The New American Riviera: Sunny Isles




November 21, 2006 — IT is a cloudless, balmy day, and we are strolling past a bright green English-perfect lawn to a white, sandy beach, where we plant ourselves under pretty red umbrellas.

Servers, clad in flowing white tunics, buzz around, bearing trays of tropical drinks stuffed with fresh fruit. A holiday acquaintance from St. Barts stops by to say hello. We experience the sensation, suddenly, of having forgotten where we are.

Oh, yes. We are in Sunny Isles Beach where, until recently, the only reason to drop by (in our estimation) would have been for Jewish classics at the red-naugahyde paradise that is Wolfie Cohen’s Rascal House, one of the Miami area’s truly great restaurant relics.

But everything changes. North Miami Beach will soon feature Canyon Ranch Living (conveniently located across from Dunkin’ Donuts). Further up, you have Bal Harbour imploding on itself in an effort to go even further upscale. Sunny Isles, the next in line as you drive north, is under fire, being promoted by developers as the new hotness.

Right now, Sunny Isles is part construction zone and a lot scruffy old beach town, a favorite with old-timers who have vacationed here for more than a generation. They are now finding themselves having to move their beach chairs out of the shadows of high rise condominiums and package hotels such as the Trump Sonesta and a Le Meridien.

Former Ritz-Carlton president Horst Schulze’s Solis hotel is slated to open just one door north of Haulover Park in 2008.

The Kimpton Group’s Sole hotel (we are now taking bets on which one will change its name first) is due to open nearby next year.

Separating the two will be a Trump development of epic proportions. (Covering the fences lining the streets are ads printed with giant-sized puffy images of Trump and his development partners. Less Trump Royale, more Trump Royale with Cheese.)

Not that development is ruining the community, necessarily.

The kitsch value of properties such as the Thunderbird, the Suez, the Monaco and the Golden Nugget (all now owned by Trump’s partners) is not to be discounted. However, beyond that, the town, filled with miles of gloomy strip malls, has little to boast about.

And while the hotels crow that Miami’s nightlife is a short hop away, 11 miles of driving on congested surface streets seems a trial. Particularly after mojitos.

Hence, and contrary to my usual stance on resorts, the best you can hope for in a Sunny Isles hotel is that it does not have a “sense of place.” You want to be kept as insulated as possible.

A night in the shoulder-width Le Meridien, jammed onto a sliver of beach, revealed that at least one hotel is failing miserably.

Our room was nice enough, with spare, modern furnishings. But a failed attempt at eating dinner in the restaurant, marshaled by a hostess with Hair-U-Wear and no people skills, sent us running for room service.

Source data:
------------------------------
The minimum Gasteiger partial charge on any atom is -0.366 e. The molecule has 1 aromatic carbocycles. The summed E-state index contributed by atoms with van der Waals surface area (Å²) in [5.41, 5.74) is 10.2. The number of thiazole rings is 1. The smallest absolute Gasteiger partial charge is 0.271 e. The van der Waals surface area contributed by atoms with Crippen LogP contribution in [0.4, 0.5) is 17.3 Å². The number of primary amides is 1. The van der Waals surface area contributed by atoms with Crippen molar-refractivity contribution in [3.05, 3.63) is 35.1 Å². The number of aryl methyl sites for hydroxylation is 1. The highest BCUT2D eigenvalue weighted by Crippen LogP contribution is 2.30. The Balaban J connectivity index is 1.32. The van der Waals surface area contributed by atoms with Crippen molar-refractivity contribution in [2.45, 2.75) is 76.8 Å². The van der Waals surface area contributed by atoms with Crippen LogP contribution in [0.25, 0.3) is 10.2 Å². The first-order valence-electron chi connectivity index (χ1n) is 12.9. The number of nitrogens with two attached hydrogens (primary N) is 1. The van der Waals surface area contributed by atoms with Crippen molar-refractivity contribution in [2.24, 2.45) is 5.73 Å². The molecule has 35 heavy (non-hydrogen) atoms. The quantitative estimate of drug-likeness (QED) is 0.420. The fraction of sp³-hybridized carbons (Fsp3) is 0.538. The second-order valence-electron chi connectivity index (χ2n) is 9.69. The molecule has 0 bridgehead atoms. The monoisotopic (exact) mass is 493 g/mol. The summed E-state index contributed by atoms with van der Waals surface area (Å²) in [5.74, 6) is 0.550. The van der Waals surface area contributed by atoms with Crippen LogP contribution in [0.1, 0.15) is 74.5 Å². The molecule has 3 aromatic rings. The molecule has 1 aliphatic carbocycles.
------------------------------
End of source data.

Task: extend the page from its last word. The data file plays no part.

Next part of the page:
Things did not improve at the Trump Sonesta. Good luck navigating the ugly interior up to an antiseptic pool, elevated so far above the beach that you run out of energy to tackle the narrow staircase leading down to it.

We’d almost given up guessing what anybody sees in this town besides the location. But then we checked into the Acqualina, a brand new, 96-room, Rosewood-managed resort in a 51-story residential confection whose exterior unapologetically thieves both from Italian villas and the Vegas hotels that rip them off.

A surprising thing happened once in the lobby, with its Venetian-ish marble columns, sky-high coffered ceilings, red and gold velvet and damask furnishings: We were transported.

To where, we weren’t sure, but it was far away from the flickering Subway sign across the street.

The front desk, which had been alerted to our arrival by the valet, whisked us up to our room.

I remembered why I like Rosewood’s flagship, the Mansion on Turtle Creek in Dallas, so much. It keeps telling you it is European, but it is actually European filtered through the lens of a wealthy lady from Dallas. Opulent and slightly inappropriate, but endlessly gracious.

Since this was low season, our room had been automatically upgraded two levels from an Intracoastal Waterway room. Our large oceanfront room was light and beachy, in cream colors with classic dark wood furniture.

An old-school bar with real-sized bottles stood in the corner. A huge, flat-screen TV swiveled 360 degrees to the plush couch and retracted into a white upholstered box at the base of the bed. Sounds cheesy, but it actually (almost) resolved the sticky interior design question of what to do with the tube.

Our room also looked over the outdoor area of the new ESPA spa, whose rooftop lounge area was still in the works (it will open next month).

Unlike other area hotels, Acqualina has carefully considered its outside spaces, with three distinct pools (one for adults only), separated by green lawns and punctuated by bright red upholstered furniture, all looking out to the resort’s particularly nice beach.

Here, one may -as we did – avail oneself of delicious specialty pineapple mojitos from the Costa Grill, the poolside restaurant that is mostly open to guests and residents only.

We were a bit thrown off by the presence of New York’s Il Mulino. While some people might leave home to eat the same food in the same atmosphere, we decided on the resort’s signature restaurant, Aaria, for its creative mish-mosh of Asian and Mediterranean (delicious but for the chef’s accident with a saltshaker).

Pricey, yes, but for an evening we were sitting on a terrace overlooking some other stretch of ocean, in another country, millions of miles away from Route A1A and the strip malls, just out the front door.

Gordon (who, like a wealthy lady from Dallas, is opulent and slightly inappropriate), always travels anonymously at the Post’s expense.


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